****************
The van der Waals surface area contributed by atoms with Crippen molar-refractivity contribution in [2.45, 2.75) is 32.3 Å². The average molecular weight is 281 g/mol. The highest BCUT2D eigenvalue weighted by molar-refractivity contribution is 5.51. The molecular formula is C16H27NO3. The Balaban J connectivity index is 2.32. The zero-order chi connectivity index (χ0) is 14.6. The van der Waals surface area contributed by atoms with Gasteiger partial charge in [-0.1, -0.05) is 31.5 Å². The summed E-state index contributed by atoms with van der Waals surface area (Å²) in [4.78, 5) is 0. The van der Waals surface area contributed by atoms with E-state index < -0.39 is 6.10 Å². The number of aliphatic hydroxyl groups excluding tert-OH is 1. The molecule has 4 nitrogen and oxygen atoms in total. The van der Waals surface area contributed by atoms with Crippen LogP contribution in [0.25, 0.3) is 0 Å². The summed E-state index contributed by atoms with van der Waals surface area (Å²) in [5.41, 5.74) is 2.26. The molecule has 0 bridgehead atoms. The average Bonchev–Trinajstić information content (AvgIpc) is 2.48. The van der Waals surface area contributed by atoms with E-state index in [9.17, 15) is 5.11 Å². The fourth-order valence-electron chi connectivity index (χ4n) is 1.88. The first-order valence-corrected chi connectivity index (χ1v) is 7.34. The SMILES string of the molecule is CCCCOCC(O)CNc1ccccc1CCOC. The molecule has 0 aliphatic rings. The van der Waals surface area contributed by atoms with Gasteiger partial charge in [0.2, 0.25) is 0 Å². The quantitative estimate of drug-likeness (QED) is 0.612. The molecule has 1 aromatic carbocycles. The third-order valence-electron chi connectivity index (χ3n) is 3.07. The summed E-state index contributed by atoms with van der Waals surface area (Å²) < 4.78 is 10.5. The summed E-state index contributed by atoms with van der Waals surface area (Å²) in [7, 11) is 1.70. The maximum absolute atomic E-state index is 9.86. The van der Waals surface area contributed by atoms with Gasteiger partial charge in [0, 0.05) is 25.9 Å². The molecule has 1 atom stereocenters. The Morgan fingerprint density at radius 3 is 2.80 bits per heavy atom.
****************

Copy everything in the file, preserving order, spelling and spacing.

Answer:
The van der Waals surface area contributed by atoms with Crippen molar-refractivity contribution in [2.45, 2.75) is 32.3 Å². The average molecular weight is 281 g/mol. The highest BCUT2D eigenvalue weighted by molar-refractivity contribution is 5.51. The molecular formula is C16H27NO3. The Balaban J connectivity index is 2.32. The zero-order chi connectivity index (χ0) is 14.6. The van der Waals surface area contributed by atoms with Gasteiger partial charge in [-0.1, -0.05) is 31.5 Å². The summed E-state index contributed by atoms with van der Waals surface area (Å²) in [4.78, 5) is 0. The van der Waals surface area contributed by atoms with E-state index < -0.39 is 6.10 Å². The number of aliphatic hydroxyl groups excluding tert-OH is 1. The molecule has 4 nitrogen and oxygen atoms in total. The van der Waals surface area contributed by atoms with Crippen LogP contribution in [0.25, 0.3) is 0 Å². The summed E-state index contributed by atoms with van der Waals surface area (Å²) in [5.41, 5.74) is 2.26. The molecule has 0 bridgehead atoms. The average Bonchev–Trinajstić information content (AvgIpc) is 2.48. The van der Waals surface area contributed by atoms with E-state index in [9.17, 15) is 5.11 Å². The fourth-order valence-electron chi connectivity index (χ4n) is 1.88. The first-order valence-corrected chi connectivity index (χ1v) is 7.34. The SMILES string of the molecule is CCCCOCC(O)CNc1ccccc1CCOC. The molecule has 0 aliphatic rings. The van der Waals surface area contributed by atoms with Gasteiger partial charge in [0.2, 0.25) is 0 Å². The quantitative estimate of drug-likeness (QED) is 0.612. The molecule has 1 aromatic carbocycles. The third-order valence-electron chi connectivity index (χ3n) is 3.07. The summed E-state index contributed by atoms with van der Waals surface area (Å²) < 4.78 is 10.5. The summed E-state index contributed by atoms with van der Waals surface area (Å²) in [7, 11) is 1.70. The maximum absolute atomic E-state index is 9.86. The van der Waals surface area contributed by atoms with Gasteiger partial charge in [0, 0.05) is 25.9 Å². The molecule has 1 atom stereocenters. The Morgan fingerprint density at radius 3 is 2.80 bits per heavy atom.